Grant always wanted Christmas to be an extra special time for his son. Growing up in Georgia, he had never forgotten what a lonely and painful time Christmas had always been for him. The unwanted orphan spent most of his formative years in a succession of foster homes, never really fitting in, never really feeling as if he belonged anywhere. That feeling, that memory had been branded into his soul accompanied by so many emotional and physical scars carried from his youth and kept carefully hidden from public scrutiny.

When the spirited daughter of one of the partners in Lyon, Lacrosse, and Levine had married the young, rising associate, many of the firm's rumormongers felt that the union was a merely a marriage of convenience. The tenacious attorney had already impressed the top brass by generating the new business of a string of wealthy clients.
He seemed the destined heir apparent especially after capturing Samantha's eye. The Rashtons had been married a year before Ryan was born. Those early years were the happiest in the marriage. Grant finally had the family that he had always wanted and a career on the fast track. However, a punishing work schedule that had enabled him to surpass the firm's already stringent weekly billable hours and an indiscretion with a temporary secretary had jeopardized the marriage. Samantha had been more willing to forgive his workaholic ethic (for the good of the firm, after all), than the infidelity. He had insisted the woman meant nothing to him and promised his wife that it would never happen again.

But it was a promise that Grant had been unable to keep. It seemed as if his appetite for success was as insatiable as his appetite for other women. But if Samantha had been able to look the other way and keep the marriage intact (for Ryan's sake), that all changed when she discovered her husband's ongoing affair with Ariel Saxon. Maybe Samantha sensed that there was something about Grant's attraction to Ariel that was unlike the others. Maybe she believed that Grant viewed Ariel as more of an equal than merely a warm body to fulfill his physical needs. Maybe, for once, it was Mrs. Grant Rashton who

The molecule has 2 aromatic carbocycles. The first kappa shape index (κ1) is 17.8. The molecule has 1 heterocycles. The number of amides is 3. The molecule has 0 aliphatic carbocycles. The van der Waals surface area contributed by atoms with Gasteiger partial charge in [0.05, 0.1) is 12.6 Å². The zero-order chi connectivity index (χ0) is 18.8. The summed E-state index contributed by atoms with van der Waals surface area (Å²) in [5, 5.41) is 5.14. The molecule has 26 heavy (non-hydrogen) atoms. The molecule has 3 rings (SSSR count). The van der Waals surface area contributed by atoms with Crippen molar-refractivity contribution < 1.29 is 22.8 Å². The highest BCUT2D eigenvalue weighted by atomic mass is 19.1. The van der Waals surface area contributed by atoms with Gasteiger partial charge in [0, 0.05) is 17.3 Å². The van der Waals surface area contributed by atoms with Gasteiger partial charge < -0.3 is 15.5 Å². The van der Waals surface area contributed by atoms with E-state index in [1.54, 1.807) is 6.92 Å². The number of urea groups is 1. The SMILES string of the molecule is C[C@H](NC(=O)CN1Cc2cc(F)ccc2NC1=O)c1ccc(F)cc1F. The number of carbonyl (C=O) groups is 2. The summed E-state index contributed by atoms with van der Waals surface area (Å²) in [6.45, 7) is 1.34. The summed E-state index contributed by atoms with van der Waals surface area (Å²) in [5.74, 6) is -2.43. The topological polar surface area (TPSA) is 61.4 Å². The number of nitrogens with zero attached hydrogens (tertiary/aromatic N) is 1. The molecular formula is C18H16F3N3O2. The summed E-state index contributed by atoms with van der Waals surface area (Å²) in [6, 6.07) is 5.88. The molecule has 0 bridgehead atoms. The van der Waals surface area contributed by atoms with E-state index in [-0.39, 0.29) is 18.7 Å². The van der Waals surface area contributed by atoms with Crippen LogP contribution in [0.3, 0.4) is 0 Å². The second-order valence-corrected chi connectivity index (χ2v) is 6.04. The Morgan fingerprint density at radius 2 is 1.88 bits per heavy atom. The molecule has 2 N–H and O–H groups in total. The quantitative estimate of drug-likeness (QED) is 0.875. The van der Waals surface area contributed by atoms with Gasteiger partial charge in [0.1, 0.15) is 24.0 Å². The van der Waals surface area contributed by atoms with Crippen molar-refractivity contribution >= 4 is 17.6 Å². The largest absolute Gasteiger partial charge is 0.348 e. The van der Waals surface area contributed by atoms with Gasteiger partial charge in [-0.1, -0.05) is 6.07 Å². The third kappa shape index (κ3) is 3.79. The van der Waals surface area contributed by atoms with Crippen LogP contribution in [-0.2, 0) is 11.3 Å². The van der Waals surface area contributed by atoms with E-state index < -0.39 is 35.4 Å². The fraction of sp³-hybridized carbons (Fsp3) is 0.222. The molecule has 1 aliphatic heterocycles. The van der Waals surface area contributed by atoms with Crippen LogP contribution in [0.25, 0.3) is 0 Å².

felt like the "other woman" in her husband's life.

The fire continued crackling defiantly showing no signs of weakening. Grant picked up his empty glass and walked slowly towards the bar. Absent-mindedly, he turned on the radio. As he poured his drink, the strains of Judy Garland's "Have yourself a Merry Little Christmas" filtered the air:

"Through the years, we all will be together.
If the Fates allow...."

Grant smiled wryly. People had talked about miracles, but Grant had never been big on miracles. Fate had never been particularly kind to him. Fate had taken his parents away from him. If a miracle could have saved them, such a miracle had deserted him. The only belief that he had subscribed to was hard work and sheer determination. It was his hard work and determination that had enabled the orphan to leave behind the pain and loss of his Georgia roots and to carve a success in a city that was known for its political machinations and unhealthy liaisons.

It was with the same hard work and determination that Grant vowed to fight for his son. He would not let Ryan believe that his father deserted him.

If the Fates allow.

Grant wasn't about to allow the Fates to shape his future. In his mind, he brewed a plan to cheat Fate. This would be the last Christmas that he would ever spend alone.

The End